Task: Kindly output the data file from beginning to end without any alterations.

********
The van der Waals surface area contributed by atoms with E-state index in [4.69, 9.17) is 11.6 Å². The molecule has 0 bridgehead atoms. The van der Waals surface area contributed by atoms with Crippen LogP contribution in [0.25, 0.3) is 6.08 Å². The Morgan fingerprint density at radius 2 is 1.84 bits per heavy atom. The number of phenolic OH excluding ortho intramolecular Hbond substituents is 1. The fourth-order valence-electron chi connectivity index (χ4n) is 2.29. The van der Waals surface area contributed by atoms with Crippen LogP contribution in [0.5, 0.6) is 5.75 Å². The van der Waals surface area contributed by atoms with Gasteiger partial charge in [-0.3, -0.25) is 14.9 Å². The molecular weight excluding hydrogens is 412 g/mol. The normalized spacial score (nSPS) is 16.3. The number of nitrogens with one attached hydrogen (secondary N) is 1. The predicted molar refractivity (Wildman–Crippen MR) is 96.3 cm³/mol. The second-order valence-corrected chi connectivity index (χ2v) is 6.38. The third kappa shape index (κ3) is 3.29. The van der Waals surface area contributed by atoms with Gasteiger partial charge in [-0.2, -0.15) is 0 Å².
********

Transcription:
The van der Waals surface area contributed by atoms with E-state index in [4.69, 9.17) is 11.6 Å². The molecule has 0 bridgehead atoms. The van der Waals surface area contributed by atoms with Crippen LogP contribution in [0.25, 0.3) is 6.08 Å². The Morgan fingerprint density at radius 2 is 1.84 bits per heavy atom. The number of phenolic OH excluding ortho intramolecular Hbond substituents is 1. The fourth-order valence-electron chi connectivity index (χ4n) is 2.29. The van der Waals surface area contributed by atoms with Crippen LogP contribution in [0.5, 0.6) is 5.75 Å². The van der Waals surface area contributed by atoms with Gasteiger partial charge in [-0.3, -0.25) is 14.9 Å². The molecular weight excluding hydrogens is 412 g/mol. The normalized spacial score (nSPS) is 16.3. The number of nitrogens with one attached hydrogen (secondary N) is 1. The predicted molar refractivity (Wildman–Crippen MR) is 96.3 cm³/mol. The second-order valence-corrected chi connectivity index (χ2v) is 6.38. The third kappa shape index (κ3) is 3.29. The van der Waals surface area contributed by atoms with Gasteiger partial charge in [-0.2, -0.15) is 0 Å².